Boring can be good. How modest Clement Attlee’s unflashy ideas changed Britain
Winston Churchill once described Clement Attlee as a modest man with much to be modest about – and up to a point he was right. Attlee was in many ways the epitome of bourgeois respectability: he was privately educated, had a house in the London suburbs and liked nothing better than to occupy his spare time by cracking the Times crossword or catching up on the cricket scores.
Yet in 1945, the British public chose the modest man over the wartime hero, and Attlee showed over the next six years that a politician does not have to be charismatic to be effective. A modest man turned out to be one of the few UK prime ministers of the 20th century who actually changed Britain.
That was a different time, of course, before 24/7 news, trial by Twitter and the political obsession with keeping control of the news agenda on a daily basis. Attlee found being interviewed by TV – then relatively new-fangled as far as politicians were concerned – something of a trial. He didn’t crave the limelight.
Today, Attlee would find it harder to hide his light under a bushel. Politicians are expected to be bursting with new initiatives while also being the sort of person with whom the average voter would choose to have a drink in the pub. Modesty doesn’t cut it, because modesty means boring, and there are few greater sins for the modern politician than that. No doubt Attlee would be forced to have an image makeover and extensive media training were he still around today.
Actually, though, boring politicians are much needed. Good government does not mean a constant stream of policy announcements that are never followed through on. The problems of the UK – and indeed the broader developed world – are deep-rooted and structural.
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To take one example, the latest monetary policy report from the Bank of England contains a special chapter on how recent shocks – Brexit, Covid-19 and rocketing energy prices – affected the potential supply of the economy.
Potential supply is exactly the sort of subject designed to make eyes glaze over, but it matters because, as far as the Bank of England is considered, it acts like a speed limit on growth. In the 10 years leading up to the global financial crisis in 2007, potential supply increased at an annual rate of 2.7%, which meant the economy could grow at that rate and still hit the government’s 2% inflation target. In the decade from 2010-19, potential supply grew more slowly – at 1.7% a year. In the three years from 2023 to 2025 it is expected to grow by just under 1%.
These are profoundly worrying developments. One reason for the recent slowdown is that labour supply has grown more slowly, mainly due to an ageing population but also as the result of people giving up work as a result of the pandemic. Some EU workers also returned home during lockdowns and have never returned.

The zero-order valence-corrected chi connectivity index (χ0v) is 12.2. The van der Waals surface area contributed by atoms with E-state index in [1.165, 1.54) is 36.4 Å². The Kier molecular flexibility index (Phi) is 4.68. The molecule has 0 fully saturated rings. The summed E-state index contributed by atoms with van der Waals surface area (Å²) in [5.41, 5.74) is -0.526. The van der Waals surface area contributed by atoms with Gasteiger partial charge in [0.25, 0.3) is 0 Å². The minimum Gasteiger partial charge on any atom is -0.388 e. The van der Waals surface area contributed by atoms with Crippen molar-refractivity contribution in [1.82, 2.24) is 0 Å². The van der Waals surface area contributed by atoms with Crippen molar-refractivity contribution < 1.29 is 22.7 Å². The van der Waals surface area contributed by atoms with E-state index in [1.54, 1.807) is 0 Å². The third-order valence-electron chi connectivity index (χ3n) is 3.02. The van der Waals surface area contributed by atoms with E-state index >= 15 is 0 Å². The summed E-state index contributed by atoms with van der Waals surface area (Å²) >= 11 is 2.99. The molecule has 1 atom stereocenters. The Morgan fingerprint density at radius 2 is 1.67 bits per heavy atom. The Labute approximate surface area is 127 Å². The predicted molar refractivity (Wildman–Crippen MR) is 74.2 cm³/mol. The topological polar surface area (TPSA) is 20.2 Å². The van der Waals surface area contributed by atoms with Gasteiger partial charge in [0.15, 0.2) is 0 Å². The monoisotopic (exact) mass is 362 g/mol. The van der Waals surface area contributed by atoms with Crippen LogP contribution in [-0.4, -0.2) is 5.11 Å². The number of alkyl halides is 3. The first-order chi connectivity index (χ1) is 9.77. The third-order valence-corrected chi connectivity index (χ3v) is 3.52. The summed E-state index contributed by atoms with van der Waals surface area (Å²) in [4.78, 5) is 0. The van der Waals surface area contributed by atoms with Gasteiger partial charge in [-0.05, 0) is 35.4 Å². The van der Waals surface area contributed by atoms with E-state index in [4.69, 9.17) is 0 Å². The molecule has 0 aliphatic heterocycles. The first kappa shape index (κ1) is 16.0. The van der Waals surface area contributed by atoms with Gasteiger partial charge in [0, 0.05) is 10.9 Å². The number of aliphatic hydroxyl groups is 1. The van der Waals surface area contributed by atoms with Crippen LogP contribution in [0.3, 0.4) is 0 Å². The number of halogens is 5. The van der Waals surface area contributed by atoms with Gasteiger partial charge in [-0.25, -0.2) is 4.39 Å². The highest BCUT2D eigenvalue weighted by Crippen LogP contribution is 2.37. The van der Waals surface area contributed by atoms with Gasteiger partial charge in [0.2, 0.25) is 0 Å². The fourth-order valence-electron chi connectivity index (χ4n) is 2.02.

Labour supply may recover a bit as pandemic effects fade. A much more significant issue is that productivity growth – the other component of potential supply – slumped during the financial crisis and has never recovered. In the 1997-2007 decade, productivity growth averaged 2% a year; in the subsequent decade it averaged 0.5%.
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If there was an easy or quick way to reverse the slowdown in productivity or to boost potential supply, then politicians might have been expected to find it by now. The solution involves much more than keeping inflation low, helpful though that is. It also means investment in skills and training, tax incentives to invest, higher spending on infrastructure, improved management skills, pension arrangements that encourage people to work longer, a big push on innovation, and much more.
The UK has rarely been good at sorting out the supply side of the economy. Rather, it has tended to think the answer is a quick fix designed to boost demand. The current pressure on Rishi Sunak and Jeremy Hunt from MPs on the right of the Conservative party to cut taxes in next month’s budget is a classic case of this.
The fact that the past three years has experienced a series of shocks – the pandemic in 2020, the supply-chain bottlenecks in 2021, the war in 2022 – clearly hasn’t helped foster long-term thinking, but it is no real excuse. As Tim Harford wrote in a recent Financial Times piece: “For such a venerable polity, we have developed a shocking inability to think beyond the next few weeks.”
Sunak and Sir Keir Starmer are both criticised for being boring, but is that really how we want to judge them? The test should not be whether they put up a good performance when being grilled by Piers Morgan but whether their ideas pass muster and whether those ideas can be turned into workable policies. Good management has tended to be an under-rated skill in the UK, a country that has – with predictably poor results – favoured the gifted amateur over the professional. Interestingly, it was one of Attlee’s gifts.
The prime minister and the leader of the opposition have a similar problem. In an age of instant gratification, both are seeking to portray themselves as unflashy and solidly professional. As Attlee showed, it is possible for a politician to be successful as well as modest but only if they have decent ideas as well. So far, neither Sunak nor Starmer has convinced voters they have the ideas to marry with the avowed competence.
Yet there are no short cuts when it comes to raising productivity or tackling the UK’s chronically weak investment. What’s needed is sound analysis, an action plan, and plenty of perseverance. That may sound boring, but boring can be good.